The startup not only creates a sales channel for farmers but also provides business insights based on data collected by the app, so farmers can learn demand patterns in the market and adjust the supply accordingly. The Sayurbox team runs regular workshop programs to educate farmers on reading the data to optimize their production, while it also shares frequent insights via WhatsApp.

“Supply and demand often do not match. For instance, the price of chilis fluctuates drastically due to erratic supply, while demand is always there. This can be prevented because chilies aren’t a seasonal plant. They grow throughout the year, so farmers should be able to plan better to always meet the demand,” Zamani said.

Big potential, plenty of challenges

The company currently partners with around 1,500 farmer groups in Indonesia, totaling over 10,000 individual farmers. Sayurbox has five sourcing hubs in West Java to serve customers in Greater Jakarta and two other hubs in Surabaya and Bali. “This number is certainly very small considering that Indonesia has more than 33 million farmers, so there is plenty of room for us to grow,” said Zamani.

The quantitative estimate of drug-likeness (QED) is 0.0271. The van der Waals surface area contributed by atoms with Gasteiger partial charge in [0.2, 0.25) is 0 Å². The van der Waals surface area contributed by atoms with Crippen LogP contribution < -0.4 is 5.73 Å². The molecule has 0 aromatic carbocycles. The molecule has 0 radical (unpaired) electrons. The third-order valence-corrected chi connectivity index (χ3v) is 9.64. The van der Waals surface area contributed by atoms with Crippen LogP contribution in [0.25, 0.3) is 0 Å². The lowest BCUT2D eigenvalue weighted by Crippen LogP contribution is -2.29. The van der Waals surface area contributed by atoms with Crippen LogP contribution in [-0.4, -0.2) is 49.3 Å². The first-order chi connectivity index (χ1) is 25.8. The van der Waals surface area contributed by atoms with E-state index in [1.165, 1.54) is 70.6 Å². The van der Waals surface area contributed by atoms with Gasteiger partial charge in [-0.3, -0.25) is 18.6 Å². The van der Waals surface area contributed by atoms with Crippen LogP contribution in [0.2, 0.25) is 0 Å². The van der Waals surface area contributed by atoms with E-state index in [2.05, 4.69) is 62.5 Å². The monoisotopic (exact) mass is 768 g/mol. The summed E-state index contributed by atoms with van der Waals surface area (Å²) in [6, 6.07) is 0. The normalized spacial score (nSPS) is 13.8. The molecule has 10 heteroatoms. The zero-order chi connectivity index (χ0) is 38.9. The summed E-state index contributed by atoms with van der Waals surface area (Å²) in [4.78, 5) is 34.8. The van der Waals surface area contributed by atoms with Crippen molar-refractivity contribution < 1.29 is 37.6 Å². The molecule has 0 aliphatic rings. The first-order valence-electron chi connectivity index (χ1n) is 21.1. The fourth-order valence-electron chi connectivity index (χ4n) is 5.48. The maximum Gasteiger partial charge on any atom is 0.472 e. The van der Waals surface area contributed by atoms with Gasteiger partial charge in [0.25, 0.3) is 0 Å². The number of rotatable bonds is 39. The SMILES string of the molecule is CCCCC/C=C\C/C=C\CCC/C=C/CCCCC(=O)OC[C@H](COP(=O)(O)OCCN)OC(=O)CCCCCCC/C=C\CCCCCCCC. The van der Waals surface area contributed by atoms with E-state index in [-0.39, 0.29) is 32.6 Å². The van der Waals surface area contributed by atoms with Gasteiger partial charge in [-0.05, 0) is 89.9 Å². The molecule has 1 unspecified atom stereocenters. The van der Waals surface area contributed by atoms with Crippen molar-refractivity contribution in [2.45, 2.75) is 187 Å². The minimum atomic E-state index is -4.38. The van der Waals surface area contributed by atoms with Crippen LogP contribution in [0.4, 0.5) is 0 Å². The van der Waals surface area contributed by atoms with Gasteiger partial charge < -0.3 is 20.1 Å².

Sayurbox chief financial officer Arif Zamani. Courtesy of Sayurbox.

Sayurbox monetizes by taking a margin from the final price of goods compared to the price it pays to farmers. The firm did not specify the range of this premium but said it depends on the products and their quality.

In May, Sayurbox raised an undisclosed amount in its Series B funding round led by Astra Digital International and Syngenta Group Ventures, with the participation of Ondine Capital and other investors. Despite the company not disclosing the figure, Astra revealed a USD 5 million investment in Sayurbox in its Q1 financial report. Sayurbox is also backed by Indonesian e-commerce unicorn Tokopedia.

The company earned its chops by blending local know-how with business patterns beyond its home market. “Amanda has been to Hangzhou and enjoyed discussions with some of the best internet and e-commerce business CEOs in Greater China and Southeast Asia, and she is able to transfer that experience into optimizing Sayurbox’s products,” said Randolph Hsu, founding partner at Ondine Capital. “When I talked to Amanda, we realized that she is very focused. She understands that a platform business can extend to other areas like fintech, advertisement, or data analysis, but instead of being distracted …  she puts all of her effort in bringing the best user experience to her customers.”

The vast market around the agricultural sector in Indonesia has inspired many technopreneurs to build businesses addressing agriculture challenges. Besides Sayurbox, other agritech startups in the country include TaniHub, Kedai Sayur, and iGrow, recently acquired by LinkAja.